What I mean is in fact not much different than what Dr-Al said but with the difference I would not connect the higher power spindle/VFD to a weaker power source without limiting the power inside the VFD. This way you make sure that in case that you exceed the power by putting a too heavy load, it is the VFD that trips and not the circuit breaker. This is not only important for safety and for protecting the VFD, but also means that in case the VFD trips you don’t have the power out on the CNC Controller too.

So what I would say is: You have a spindle, so you could simply use it and set the “rated motor current” inside VFD to a fourth of the rated current on the spindle’s nameplate, and if your loads are like we estimated here, you will not exceed the power you can get. And the best thing is: If the load is exceeded, it is not the circuit breaker that will trip, but the VFD, which is made for that.

Also a 2.2 kW spindle has other advantages over a 1.5 kW spindle: Not only you avoid the limitation of the 65 mm spindle mount which will not allow the spindle to clear the stepper but also it has bigger bearings which means longer life. Also you need less cooling because both the mass of metal body and the mass of water inside is greater.

It is not likely that you produce fire if you exceed the circuit breaker or the VFD and it trips. These safety mechanisms are there. But what can produce fire are bad connections, both soldered and screwed. To avoid this, make sure you have a pre-made spindle cable and don’t put stranded wire into the VFD terminals without wire ferrules or ring or spade connectors (depending on terminal type on VFD) which have to be properly crimped to the stranded wires.

Regarding the test for finding out whether you have two phases and subsequently have already 240 V in your space is not difficult if you a own an extension cord of appropriate length, and a multimeter. If you have two phases and 240 V, it is clear that there is some way to have a 240 V outlet.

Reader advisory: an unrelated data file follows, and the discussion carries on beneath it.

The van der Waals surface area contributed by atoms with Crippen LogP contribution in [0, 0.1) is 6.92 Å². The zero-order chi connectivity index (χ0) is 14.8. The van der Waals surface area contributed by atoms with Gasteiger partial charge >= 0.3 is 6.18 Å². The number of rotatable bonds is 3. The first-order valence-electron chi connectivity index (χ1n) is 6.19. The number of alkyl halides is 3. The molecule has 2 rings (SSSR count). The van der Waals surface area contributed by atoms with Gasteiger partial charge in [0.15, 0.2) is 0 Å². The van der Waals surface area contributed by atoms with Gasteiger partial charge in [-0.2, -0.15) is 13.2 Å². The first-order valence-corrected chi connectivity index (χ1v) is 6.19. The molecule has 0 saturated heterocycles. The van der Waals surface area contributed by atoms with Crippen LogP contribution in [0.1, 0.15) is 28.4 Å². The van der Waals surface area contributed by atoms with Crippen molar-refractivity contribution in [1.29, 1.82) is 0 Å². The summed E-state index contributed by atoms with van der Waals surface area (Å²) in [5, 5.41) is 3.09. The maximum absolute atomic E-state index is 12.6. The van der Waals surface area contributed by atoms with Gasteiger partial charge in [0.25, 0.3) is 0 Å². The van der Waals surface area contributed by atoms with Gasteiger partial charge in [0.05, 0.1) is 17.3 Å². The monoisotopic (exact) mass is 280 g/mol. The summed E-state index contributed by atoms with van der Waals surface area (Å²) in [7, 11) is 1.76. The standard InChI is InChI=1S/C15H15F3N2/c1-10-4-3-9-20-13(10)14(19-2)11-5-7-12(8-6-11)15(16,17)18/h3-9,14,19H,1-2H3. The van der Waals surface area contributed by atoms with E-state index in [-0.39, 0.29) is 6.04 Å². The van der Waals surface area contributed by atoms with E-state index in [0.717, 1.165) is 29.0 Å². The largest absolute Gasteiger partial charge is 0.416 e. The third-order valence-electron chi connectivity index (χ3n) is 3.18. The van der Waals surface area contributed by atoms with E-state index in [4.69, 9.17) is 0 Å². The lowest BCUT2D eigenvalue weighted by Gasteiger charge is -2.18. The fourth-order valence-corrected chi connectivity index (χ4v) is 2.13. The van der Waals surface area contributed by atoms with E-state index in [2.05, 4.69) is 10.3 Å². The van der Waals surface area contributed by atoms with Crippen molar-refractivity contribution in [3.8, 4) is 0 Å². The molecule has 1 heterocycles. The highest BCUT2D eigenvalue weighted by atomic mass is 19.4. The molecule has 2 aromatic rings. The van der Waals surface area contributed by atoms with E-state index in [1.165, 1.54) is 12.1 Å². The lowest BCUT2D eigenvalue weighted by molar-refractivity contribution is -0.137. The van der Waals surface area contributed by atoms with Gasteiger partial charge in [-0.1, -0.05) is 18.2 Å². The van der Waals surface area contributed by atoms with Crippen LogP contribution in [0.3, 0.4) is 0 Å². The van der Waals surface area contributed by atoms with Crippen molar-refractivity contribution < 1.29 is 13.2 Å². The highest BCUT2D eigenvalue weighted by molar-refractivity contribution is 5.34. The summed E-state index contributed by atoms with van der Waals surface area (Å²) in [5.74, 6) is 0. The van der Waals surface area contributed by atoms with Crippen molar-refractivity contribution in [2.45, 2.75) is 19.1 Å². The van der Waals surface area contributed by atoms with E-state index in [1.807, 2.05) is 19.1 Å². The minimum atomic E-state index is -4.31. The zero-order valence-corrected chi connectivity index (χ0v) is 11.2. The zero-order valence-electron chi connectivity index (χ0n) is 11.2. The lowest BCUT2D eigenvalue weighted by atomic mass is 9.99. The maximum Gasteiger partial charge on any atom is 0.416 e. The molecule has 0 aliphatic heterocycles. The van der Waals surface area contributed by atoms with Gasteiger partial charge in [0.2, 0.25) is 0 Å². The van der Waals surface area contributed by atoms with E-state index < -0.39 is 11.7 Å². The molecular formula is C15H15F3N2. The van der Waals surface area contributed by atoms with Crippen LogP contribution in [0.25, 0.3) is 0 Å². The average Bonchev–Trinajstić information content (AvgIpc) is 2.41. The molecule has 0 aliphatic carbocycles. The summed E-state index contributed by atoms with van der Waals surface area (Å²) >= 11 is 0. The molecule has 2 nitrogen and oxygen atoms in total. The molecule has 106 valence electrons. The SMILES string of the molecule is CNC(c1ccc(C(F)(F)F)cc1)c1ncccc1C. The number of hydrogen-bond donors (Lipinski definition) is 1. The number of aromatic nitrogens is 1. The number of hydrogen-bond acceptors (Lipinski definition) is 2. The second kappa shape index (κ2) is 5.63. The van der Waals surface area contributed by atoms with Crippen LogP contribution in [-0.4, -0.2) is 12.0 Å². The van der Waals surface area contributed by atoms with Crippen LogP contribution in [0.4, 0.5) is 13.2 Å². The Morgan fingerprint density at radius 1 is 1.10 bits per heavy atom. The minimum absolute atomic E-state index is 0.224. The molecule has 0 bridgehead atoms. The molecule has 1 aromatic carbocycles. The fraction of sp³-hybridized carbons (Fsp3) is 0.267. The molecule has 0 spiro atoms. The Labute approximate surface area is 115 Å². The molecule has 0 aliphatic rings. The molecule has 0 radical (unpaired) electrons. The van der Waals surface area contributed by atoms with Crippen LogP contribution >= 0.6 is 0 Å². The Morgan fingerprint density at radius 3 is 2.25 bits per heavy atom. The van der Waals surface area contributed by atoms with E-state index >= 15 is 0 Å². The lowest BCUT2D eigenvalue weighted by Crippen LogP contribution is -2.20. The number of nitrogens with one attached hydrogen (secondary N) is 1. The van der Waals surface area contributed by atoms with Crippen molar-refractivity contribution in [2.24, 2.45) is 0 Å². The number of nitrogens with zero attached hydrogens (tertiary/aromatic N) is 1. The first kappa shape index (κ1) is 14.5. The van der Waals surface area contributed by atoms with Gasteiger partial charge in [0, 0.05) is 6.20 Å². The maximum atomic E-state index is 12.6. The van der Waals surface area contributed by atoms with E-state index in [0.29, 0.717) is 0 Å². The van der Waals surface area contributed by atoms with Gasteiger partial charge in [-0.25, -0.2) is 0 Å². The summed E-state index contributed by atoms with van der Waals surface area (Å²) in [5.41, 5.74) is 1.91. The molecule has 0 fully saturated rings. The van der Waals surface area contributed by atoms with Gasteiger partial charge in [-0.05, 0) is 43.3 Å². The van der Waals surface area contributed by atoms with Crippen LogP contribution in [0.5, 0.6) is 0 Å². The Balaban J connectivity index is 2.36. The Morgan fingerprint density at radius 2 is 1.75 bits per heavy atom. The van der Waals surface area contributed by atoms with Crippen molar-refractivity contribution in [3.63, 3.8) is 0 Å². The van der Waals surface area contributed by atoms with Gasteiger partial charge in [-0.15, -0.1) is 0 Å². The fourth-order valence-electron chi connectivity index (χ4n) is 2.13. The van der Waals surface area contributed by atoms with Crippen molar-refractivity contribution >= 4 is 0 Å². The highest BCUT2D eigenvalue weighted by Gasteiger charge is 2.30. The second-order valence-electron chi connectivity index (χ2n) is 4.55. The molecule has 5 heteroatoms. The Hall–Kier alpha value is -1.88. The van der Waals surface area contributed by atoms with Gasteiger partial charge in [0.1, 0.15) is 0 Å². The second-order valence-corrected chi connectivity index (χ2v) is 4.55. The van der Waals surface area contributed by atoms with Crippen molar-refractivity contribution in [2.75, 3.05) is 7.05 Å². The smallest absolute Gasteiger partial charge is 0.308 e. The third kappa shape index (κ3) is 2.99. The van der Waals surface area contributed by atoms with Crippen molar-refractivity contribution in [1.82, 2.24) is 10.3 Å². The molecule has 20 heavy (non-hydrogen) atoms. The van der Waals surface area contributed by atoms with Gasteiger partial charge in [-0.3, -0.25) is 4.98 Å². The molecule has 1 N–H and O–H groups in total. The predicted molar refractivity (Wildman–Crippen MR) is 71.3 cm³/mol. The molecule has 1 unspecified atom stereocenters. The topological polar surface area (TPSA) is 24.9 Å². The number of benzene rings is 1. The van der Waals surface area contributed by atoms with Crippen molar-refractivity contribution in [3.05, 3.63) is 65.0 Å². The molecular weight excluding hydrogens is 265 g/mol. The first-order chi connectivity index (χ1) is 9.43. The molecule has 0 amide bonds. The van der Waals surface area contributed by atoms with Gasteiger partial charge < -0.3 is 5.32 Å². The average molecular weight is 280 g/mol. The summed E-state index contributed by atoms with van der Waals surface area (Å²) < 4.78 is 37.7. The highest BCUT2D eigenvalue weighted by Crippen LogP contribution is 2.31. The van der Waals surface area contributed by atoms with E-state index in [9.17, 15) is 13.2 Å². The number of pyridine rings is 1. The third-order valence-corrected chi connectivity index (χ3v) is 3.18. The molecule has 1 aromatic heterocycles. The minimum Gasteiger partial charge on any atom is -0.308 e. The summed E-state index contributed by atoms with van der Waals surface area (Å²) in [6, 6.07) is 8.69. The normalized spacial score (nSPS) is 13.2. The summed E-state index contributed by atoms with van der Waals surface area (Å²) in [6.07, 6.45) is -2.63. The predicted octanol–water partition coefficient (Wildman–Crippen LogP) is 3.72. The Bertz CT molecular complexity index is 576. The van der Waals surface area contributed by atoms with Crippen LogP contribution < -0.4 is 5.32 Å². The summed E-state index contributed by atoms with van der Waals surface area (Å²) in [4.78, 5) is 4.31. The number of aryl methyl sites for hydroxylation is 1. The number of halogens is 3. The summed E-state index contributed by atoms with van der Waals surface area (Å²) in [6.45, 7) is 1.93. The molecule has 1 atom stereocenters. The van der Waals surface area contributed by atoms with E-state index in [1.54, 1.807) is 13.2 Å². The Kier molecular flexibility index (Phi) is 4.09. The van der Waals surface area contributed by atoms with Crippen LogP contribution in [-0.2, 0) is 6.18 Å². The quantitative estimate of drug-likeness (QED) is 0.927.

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If the breakers are modern and it’s a commercial space then an electrician did the work needed to make it safe or someone is criminally negligent. If it was a house, maybe, but not a commercial space with all the zoning laws we have had for decades in this country. An easy thing to check would be the outlets themselves. Are they 3 prong with a ground? 1920s would be 2 prong. You can also remove the outlet cover and look inside the box (don’t touch anything) to see if the jacket on the wire is yellow or white vinyl. If the wiring has been upgraded then the risk of fire is there no matter what you plug into the outlets.

Hey Alex,

:triangular_flag_on_post: OT

When reading the term zoning laws I was not sure where to put it so I just read this article about Zoning and the related article Single-family zoning. This is very interesting!

Zoning laws that limit the construction of new housing are associated with reduced affordability and are a major factor in residential segregation in the United States by income and race.

Single-family zoning in the United States restricts development to only allow single-family detached homes. It disallows townhomes, duplexes, and multi-family housing (apartments) from being built on any plot of land with this zoning designation. It is a form of exclusionary zoning, and was created as a way to keep minorities out of white neighborhoods.

I noticed that both articles have no german equivalent article. Of course we have “Bebauungsplan” and “Flächennutzungsplan” and I think Germany is one of the most regulated countries, especially when it comes to house building. I matters of construction, practically nothing is permitted without application and authorities decision and permission, not even a car port, in some municipalities you don’t even have the right to choose a different roof tile’s profile and color. This is very sad in Germany, in contrast to the many positive things here. It is a very bureaucratic country.

Edit: What I found in german, is the article Zoning Resolution which is linked to the english article Zoning in the United States. I also read german article Zoning Resolution für New York City which is corresponding to english article 1916 Zoning Resolution. Very interesting this all.

Graph of the 1916 New York City zoning ordinance with an example elevation for an 80-foot street in a 2½-times height district

– Source: Cmglee, CC BY-SA 4.0, via Wikimedia Commons